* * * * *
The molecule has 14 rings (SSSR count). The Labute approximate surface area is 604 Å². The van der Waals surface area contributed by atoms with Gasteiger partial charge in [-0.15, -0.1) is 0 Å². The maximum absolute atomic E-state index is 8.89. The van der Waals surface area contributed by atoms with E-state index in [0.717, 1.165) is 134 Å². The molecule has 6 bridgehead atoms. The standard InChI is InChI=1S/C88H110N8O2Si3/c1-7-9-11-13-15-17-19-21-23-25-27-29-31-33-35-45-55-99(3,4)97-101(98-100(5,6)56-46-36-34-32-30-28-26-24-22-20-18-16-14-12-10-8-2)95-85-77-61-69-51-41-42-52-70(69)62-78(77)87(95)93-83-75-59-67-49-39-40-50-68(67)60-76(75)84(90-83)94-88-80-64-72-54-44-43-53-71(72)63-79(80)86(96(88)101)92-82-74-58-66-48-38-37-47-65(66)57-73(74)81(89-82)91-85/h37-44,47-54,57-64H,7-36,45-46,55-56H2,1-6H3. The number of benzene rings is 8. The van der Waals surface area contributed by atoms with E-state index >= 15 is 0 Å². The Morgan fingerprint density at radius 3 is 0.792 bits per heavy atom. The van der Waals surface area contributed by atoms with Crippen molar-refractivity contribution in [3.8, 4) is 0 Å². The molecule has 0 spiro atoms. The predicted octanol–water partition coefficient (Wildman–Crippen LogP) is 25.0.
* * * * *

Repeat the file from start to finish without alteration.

The molecule has 14 rings (SSSR count). The Labute approximate surface area is 604 Å². The van der Waals surface area contributed by atoms with Gasteiger partial charge in [-0.15, -0.1) is 0 Å². The maximum absolute atomic E-state index is 8.89. The van der Waals surface area contributed by atoms with E-state index in [0.717, 1.165) is 134 Å². The molecule has 6 bridgehead atoms. The standard InChI is InChI=1S/C88H110N8O2Si3/c1-7-9-11-13-15-17-19-21-23-25-27-29-31-33-35-45-55-99(3,4)97-101(98-100(5,6)56-46-36-34-32-30-28-26-24-22-20-18-16-14-12-10-8-2)95-85-77-61-69-51-41-42-52-70(69)62-78(77)87(95)93-83-75-59-67-49-39-40-50-68(67)60-76(75)84(90-83)94-88-80-64-72-54-44-43-53-71(72)63-79(80)86(96(88)101)92-82-74-58-66-48-38-37-47-65(66)57-73(74)81(89-82)91-85/h37-44,47-54,57-64H,7-36,45-46,55-56H2,1-6H3. The number of benzene rings is 8. The van der Waals surface area contributed by atoms with E-state index >= 15 is 0 Å². The Morgan fingerprint density at radius 3 is 0.792 bits per heavy atom. The van der Waals surface area contributed by atoms with Crippen molar-refractivity contribution in [3.8, 4) is 0 Å². The molecule has 0 spiro atoms. The predicted octanol–water partition coefficient (Wildman–Crippen LogP) is 25.0.